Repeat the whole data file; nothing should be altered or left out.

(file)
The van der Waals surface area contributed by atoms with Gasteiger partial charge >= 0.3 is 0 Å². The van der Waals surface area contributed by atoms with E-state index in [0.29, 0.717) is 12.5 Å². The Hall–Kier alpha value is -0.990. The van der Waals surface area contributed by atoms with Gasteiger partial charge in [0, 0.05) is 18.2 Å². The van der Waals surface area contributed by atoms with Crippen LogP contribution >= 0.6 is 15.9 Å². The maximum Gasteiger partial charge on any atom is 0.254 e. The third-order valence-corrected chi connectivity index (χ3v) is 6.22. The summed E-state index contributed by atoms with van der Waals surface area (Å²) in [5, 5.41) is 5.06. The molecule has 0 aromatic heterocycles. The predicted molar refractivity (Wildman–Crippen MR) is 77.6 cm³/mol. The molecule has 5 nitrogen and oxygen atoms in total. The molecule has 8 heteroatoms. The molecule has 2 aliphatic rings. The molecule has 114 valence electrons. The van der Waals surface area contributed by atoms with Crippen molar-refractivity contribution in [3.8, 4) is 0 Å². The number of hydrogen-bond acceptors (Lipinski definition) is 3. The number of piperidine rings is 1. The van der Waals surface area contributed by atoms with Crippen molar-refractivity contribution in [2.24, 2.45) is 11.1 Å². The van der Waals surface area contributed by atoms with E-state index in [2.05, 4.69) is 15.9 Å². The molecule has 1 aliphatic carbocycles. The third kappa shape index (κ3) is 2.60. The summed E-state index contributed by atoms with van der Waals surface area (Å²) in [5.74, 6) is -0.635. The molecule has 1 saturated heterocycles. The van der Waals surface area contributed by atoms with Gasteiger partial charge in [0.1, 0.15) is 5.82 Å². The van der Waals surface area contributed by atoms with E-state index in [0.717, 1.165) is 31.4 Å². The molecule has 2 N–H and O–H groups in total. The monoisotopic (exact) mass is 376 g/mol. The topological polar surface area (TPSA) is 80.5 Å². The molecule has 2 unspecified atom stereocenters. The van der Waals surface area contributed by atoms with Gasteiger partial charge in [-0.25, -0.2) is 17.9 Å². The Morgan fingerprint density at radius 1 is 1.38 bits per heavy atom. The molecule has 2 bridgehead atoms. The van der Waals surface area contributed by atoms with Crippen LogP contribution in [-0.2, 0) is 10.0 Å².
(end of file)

The van der Waals surface area contributed by atoms with Gasteiger partial charge >= 0.3 is 0 Å². The van der Waals surface area contributed by atoms with E-state index in [0.29, 0.717) is 12.5 Å². The Hall–Kier alpha value is -0.990. The van der Waals surface area contributed by atoms with Gasteiger partial charge in [0, 0.05) is 18.2 Å². The van der Waals surface area contributed by atoms with Crippen LogP contribution >= 0.6 is 15.9 Å². The maximum Gasteiger partial charge on any atom is 0.254 e. The third-order valence-corrected chi connectivity index (χ3v) is 6.22. The summed E-state index contributed by atoms with van der Waals surface area (Å²) in [5, 5.41) is 5.06. The molecule has 0 aromatic heterocycles. The predicted molar refractivity (Wildman–Crippen MR) is 77.6 cm³/mol. The molecule has 5 nitrogen and oxygen atoms in total. The molecule has 8 heteroatoms. The molecule has 2 aliphatic rings. The molecule has 114 valence electrons. The van der Waals surface area contributed by atoms with Crippen molar-refractivity contribution in [3.8, 4) is 0 Å². The number of hydrogen-bond acceptors (Lipinski definition) is 3. The number of piperidine rings is 1. The van der Waals surface area contributed by atoms with Crippen molar-refractivity contribution in [2.24, 2.45) is 11.1 Å². The van der Waals surface area contributed by atoms with E-state index in [2.05, 4.69) is 15.9 Å². The molecule has 1 aliphatic carbocycles. The third kappa shape index (κ3) is 2.60. The summed E-state index contributed by atoms with van der Waals surface area (Å²) in [5.74, 6) is -0.635. The molecule has 1 saturated heterocycles. The van der Waals surface area contributed by atoms with Gasteiger partial charge in [0.1, 0.15) is 5.82 Å². The van der Waals surface area contributed by atoms with E-state index in [0.717, 1.165) is 31.4 Å². The molecule has 2 N–H and O–H groups in total. The monoisotopic (exact) mass is 376 g/mol. The topological polar surface area (TPSA) is 80.5 Å². The molecule has 2 unspecified atom stereocenters. The van der Waals surface area contributed by atoms with Gasteiger partial charge in [-0.25, -0.2) is 17.9 Å². The Morgan fingerprint density at radius 1 is 1.38 bits per heavy atom. The molecule has 2 bridgehead atoms. The van der Waals surface area contributed by atoms with Crippen LogP contribution in [-0.2, 0) is 10.0 Å².